In Defense of Cute: Why Lunch Should Be Fun for Kids
There is a strong segment of the breeding population that believes children should always be given the same food as adults. They say putting food designed or altered specifically for small people in a kid’s lunchbox—think sandwiches cut into cars, rice balls with panda faces made from nori, heart-shaped cucumber slices, or selections from the now-extensive catalog of “healthy” prepackaged snacks, no matter how nutritious—is a travesty. They say food should be respected in its real form with its real name.
As long as it’s made from actual food, I love kid food. And I love it specifically because I think it can help less adventuresome kids learn to love food better than we can teach them ourselves.
Put yourself in a picky kid’s shoes. For most children, every meal at home involves some degree of nutritional browbeating. “Please eat two more bites of your chicken.” “You need to try a bite of that broccoli before you leave the table.” “Scrape the sauce off and eat it, then.” We dangle dessert. We brandish bedtimes. Dinner often becomes a battleground we force our kids to enter with raised hackles, even if they like the “grow food” we’ve presented. Every night, we jam nutritional mantras down little throats in an effort to raise flexible, health-conscious eaters, but in doing so, we strip eating of the fun and enjoyment it offers so naturally. Once they reach grade school, lunch becomes the only meal kids can eat without parental pecking.
Because we do have rules at our dinner table about what has to be tasted, I make an effort to make lunch feel like a parent-free zone for our six-year-old son. I try to make it fun. Graham is a decent eater, but more by volume than variety. He’ll eat most of what one might define as “kid food,” but beyond outliers like sushi and sardines, he’s . . . well, he’s pretty picky. Like both his mom and dad (and generations before) once were.
Shoving something creative or silly or, yes, sometimes cute food inside his lunch box is a way I can both show him a more enjoyable side to eating and introduce him to new foods without making him feel like he’s under such a stern watch. I’ll make a rainbow using chopped fruits and vegetables he might not always like, or cut a cold quesadilla (with! chicken! inside!) into thin strips like light sabers, or carve a “G” into the skin of a clementine so he might be inspired to peel it himself without whining. I put lots of food on sticks. Sometimes he eats my creations, and sometimes he doesn’t. (The rice ball panda went over like a bag of rocks.) But either way, he’s making his own choices and often trying new things without my influence.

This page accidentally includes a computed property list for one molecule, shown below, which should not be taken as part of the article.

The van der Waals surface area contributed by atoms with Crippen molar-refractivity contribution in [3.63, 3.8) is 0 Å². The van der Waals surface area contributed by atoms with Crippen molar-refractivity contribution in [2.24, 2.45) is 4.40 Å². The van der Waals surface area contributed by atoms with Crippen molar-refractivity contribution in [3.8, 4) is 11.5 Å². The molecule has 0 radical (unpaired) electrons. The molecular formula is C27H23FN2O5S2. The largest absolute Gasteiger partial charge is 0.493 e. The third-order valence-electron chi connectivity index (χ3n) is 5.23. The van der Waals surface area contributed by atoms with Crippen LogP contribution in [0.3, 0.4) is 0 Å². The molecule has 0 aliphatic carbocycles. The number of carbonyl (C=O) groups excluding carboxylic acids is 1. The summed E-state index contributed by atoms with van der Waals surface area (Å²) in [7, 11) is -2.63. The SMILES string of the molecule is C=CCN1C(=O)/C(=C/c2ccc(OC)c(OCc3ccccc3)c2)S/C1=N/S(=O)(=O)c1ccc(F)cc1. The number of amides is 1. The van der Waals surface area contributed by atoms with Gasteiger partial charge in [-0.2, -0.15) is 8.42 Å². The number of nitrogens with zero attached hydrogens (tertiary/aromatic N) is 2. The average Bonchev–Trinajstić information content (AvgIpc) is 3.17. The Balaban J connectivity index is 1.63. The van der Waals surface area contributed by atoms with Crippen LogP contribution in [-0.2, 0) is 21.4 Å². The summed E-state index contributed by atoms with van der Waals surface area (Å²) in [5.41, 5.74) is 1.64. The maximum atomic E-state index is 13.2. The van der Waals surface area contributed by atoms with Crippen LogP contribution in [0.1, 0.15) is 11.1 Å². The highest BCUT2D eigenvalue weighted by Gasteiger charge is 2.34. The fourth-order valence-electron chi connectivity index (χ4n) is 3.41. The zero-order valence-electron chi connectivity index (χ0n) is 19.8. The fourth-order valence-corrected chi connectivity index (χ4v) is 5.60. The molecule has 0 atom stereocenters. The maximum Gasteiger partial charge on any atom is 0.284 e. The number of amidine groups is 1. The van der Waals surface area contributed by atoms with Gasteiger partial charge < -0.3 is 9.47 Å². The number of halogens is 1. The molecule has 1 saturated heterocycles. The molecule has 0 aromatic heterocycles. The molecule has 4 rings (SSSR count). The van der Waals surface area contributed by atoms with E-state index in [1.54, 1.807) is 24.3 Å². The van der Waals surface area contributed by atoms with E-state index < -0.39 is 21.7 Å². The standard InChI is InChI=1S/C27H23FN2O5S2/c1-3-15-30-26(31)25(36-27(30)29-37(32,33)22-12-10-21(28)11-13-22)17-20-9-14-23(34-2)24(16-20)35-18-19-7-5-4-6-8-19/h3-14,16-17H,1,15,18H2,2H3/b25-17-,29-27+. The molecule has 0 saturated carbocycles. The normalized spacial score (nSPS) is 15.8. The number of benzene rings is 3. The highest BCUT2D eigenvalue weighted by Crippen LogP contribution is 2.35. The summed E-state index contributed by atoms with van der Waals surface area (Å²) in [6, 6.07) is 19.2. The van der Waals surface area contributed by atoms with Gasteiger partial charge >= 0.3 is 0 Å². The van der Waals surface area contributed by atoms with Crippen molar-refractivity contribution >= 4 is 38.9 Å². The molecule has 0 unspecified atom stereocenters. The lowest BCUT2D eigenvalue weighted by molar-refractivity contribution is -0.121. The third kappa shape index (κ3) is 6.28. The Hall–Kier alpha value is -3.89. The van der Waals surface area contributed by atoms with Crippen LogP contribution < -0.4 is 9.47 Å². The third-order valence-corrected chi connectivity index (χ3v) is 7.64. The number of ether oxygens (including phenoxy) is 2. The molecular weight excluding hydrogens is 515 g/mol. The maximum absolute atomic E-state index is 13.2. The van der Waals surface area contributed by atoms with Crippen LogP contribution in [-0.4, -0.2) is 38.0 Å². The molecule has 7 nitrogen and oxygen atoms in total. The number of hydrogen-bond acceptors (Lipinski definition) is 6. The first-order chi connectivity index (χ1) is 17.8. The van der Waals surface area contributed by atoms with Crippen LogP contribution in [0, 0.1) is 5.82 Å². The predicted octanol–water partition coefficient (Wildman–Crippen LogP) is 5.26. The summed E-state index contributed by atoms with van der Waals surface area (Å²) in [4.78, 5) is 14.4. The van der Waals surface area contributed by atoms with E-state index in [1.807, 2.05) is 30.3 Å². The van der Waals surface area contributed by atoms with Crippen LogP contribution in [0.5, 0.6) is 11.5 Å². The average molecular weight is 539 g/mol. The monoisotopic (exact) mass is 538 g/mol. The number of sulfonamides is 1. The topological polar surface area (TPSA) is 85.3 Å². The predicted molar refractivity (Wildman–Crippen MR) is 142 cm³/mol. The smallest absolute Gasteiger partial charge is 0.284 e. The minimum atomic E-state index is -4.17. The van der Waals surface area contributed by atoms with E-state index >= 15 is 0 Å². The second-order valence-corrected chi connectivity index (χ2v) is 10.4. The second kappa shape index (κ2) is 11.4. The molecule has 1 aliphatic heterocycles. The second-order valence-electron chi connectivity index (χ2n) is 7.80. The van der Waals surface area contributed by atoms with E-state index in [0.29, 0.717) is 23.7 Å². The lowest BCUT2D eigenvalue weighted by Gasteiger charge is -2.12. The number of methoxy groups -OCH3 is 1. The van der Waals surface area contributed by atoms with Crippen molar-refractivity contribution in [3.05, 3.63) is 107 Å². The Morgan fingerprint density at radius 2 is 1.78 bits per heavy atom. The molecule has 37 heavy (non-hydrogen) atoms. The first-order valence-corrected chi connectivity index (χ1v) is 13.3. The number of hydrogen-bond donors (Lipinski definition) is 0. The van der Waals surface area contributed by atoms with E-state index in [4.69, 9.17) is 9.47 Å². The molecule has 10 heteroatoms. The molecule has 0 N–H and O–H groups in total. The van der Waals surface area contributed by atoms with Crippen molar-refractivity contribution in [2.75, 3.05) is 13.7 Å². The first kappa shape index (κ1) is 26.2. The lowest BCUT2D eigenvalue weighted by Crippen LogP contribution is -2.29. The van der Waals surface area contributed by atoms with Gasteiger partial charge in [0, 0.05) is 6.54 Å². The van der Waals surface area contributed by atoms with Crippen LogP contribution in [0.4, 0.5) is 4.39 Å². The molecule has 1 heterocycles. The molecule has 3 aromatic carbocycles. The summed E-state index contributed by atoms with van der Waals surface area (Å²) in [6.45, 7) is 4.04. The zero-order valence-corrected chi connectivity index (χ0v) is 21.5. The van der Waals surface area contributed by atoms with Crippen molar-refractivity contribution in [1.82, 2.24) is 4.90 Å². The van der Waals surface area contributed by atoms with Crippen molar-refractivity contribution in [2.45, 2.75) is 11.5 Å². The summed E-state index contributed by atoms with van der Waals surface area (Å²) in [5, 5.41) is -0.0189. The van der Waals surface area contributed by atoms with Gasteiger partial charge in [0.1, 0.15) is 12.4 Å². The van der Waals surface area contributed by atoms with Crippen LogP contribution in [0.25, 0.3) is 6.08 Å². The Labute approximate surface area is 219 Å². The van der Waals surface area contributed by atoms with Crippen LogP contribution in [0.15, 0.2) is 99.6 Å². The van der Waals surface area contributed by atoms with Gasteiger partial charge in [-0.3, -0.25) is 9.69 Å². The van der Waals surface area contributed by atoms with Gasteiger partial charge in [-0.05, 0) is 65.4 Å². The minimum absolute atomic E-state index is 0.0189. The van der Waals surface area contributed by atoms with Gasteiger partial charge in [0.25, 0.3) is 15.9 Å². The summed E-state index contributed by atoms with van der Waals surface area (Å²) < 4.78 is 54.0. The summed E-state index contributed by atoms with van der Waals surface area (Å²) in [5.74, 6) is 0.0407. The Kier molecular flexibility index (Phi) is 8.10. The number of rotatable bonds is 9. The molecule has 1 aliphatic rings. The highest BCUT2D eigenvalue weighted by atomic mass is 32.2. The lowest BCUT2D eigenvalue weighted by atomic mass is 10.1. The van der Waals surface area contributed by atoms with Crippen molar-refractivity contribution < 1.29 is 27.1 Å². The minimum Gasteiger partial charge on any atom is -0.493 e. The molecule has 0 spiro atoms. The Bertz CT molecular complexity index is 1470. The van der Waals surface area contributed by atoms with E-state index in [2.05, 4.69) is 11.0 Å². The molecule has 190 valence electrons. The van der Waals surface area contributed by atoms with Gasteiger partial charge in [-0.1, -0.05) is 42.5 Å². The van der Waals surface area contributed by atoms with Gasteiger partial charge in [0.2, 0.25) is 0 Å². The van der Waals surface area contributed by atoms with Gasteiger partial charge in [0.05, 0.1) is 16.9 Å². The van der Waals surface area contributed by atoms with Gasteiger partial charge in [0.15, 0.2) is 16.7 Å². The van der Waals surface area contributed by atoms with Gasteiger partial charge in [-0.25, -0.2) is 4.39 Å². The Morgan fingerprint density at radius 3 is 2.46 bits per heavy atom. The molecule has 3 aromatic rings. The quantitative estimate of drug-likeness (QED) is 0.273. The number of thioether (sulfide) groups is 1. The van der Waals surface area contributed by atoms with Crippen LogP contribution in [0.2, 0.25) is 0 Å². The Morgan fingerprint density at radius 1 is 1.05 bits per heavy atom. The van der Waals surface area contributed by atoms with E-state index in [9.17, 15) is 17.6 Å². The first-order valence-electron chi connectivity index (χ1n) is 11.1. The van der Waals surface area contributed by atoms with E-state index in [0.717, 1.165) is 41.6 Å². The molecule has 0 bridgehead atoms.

To be clear, I’m not creating an edible tableau (like the ones you see here) each day. I’m adding a small daily surprise that I hope will make him smile (and eat). But as other parents in our community do the same thing, I’ve noticed that kids’ gustatory flexibility becomes catching; cute lunches also give kids the opportunity to bring their own food ideas home. When Graham hopped in the car recently hollering about Luca’s green lollipop leaves, which he looooved so much, I texted Luca’s parents immediately. Was their child sharing some new-fangled fruit snack with mine? Was there scary green dye involved? Or were they putting salad on sticks? I resolved to embrace his joy for a new food, no matter what it turned out to be.
Luca’s parents had no idea what I was talking about. For weeks, we laughed; Graham asked repeatedly for the hallowed green lollipop leaves, but the adults couldn’t figure out what they were. We even asked the teachers, to no avail. Finally, it dawned on someone: Luca was sharing his plain baby spinach leaves with Graham, which they likened to lollipops. Together, a food neither of them could actually name became a delicious game. Both boys treasured them, and to this day, Graham will only eat spinach when Luca is around.
Personally, I think that’s fine. Our son will eventually learn that “green lollipop leaves” is not a real food’s name. But for now, teaching him to connect spinach with pleasure and happiness and even friendship at an early age is just as important as helping him identify it as something that makes him grow.